Reader Ted Watson wrote in with the following question,
Actually, I don't know that this qualifies as an U.L. or just a mystery, since I've never encountered a suggestion that anybody else suspects it, but I've wondered about this ever since the underlying event happened in the mid-70s. At that time, DC instituted a new policy, prohibiting an editor from writing for his own comics. They even changed the job title, with "Story Editor," if memory serves. It didn't last long, and was history when Roy Thomas arrived from Marvel (Gerry Conway also edited his Firestorm revival, Fury of....). As the new policy went into effect, the first issue of Kobra was published, a comic created, plotted and pencilled by Jack Kirby, but admitted to have been reworked by scripter Martin Pasko, with the artwork retouched, by Pablo Marcos, I think. The question: Was the new rule motivated by a desire to get rid of Kirby, who was essentially running his own company out of his studio, and putting out comics that the vast majority thereof suffered from poor sales and quick cancellations (in those pre-direct-distribution-to-comic-shops days)? Please note that no disrespect whatsoever to the King on my part is intended by the above theorizing.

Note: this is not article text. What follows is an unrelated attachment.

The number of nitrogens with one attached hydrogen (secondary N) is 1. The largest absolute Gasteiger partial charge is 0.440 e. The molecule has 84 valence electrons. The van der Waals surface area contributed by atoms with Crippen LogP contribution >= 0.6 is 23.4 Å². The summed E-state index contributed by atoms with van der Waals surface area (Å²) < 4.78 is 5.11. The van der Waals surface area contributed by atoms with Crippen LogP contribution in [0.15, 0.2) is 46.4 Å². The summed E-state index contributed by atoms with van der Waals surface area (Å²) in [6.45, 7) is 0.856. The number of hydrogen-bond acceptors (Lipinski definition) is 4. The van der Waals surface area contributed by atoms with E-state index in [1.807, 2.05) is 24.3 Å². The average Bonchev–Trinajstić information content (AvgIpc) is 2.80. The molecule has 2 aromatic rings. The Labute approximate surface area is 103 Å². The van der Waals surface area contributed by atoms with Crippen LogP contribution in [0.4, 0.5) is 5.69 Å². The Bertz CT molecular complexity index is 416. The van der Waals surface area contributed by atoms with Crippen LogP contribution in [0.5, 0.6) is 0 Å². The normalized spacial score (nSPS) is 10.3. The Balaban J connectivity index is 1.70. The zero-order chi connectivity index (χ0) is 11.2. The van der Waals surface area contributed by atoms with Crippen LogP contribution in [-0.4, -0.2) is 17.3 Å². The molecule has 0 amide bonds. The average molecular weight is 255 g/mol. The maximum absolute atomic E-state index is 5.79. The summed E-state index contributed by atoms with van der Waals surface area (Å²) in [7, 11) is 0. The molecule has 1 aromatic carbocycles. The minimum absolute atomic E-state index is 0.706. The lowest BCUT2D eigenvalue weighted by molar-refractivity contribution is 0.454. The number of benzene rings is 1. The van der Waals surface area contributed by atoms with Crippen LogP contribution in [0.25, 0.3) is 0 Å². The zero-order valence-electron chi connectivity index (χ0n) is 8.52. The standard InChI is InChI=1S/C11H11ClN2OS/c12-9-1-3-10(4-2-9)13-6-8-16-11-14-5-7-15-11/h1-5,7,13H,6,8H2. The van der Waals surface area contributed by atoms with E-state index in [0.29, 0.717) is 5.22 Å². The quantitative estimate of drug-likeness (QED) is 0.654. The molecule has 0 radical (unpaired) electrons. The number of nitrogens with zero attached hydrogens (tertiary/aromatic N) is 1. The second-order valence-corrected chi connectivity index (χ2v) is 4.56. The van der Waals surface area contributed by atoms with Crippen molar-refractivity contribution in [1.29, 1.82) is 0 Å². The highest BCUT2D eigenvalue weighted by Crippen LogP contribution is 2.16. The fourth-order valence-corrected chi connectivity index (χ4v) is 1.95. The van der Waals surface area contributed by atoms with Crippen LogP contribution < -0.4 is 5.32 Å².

It was an interesting question, so I put it to everyone's favorite "guy who knows a lot about comic, specifically Jack Kirby comics," Mark Evanier.
Here is Mark's reply:
The policy was instituted after Kirby left. KOBRA was published some time after it was done. And Kirby's sales track record at the time was no worse than anyone else's. DC had dozens of comics that were quickly cancelled.
The no writer-editor policy was instituted because there were several people who wanted that status but DC's then-management felt they were not worthy. Rather than alienate those people, the publisher decided to just eliminate the position. But this was a decision made after Jack was already back at Marvel.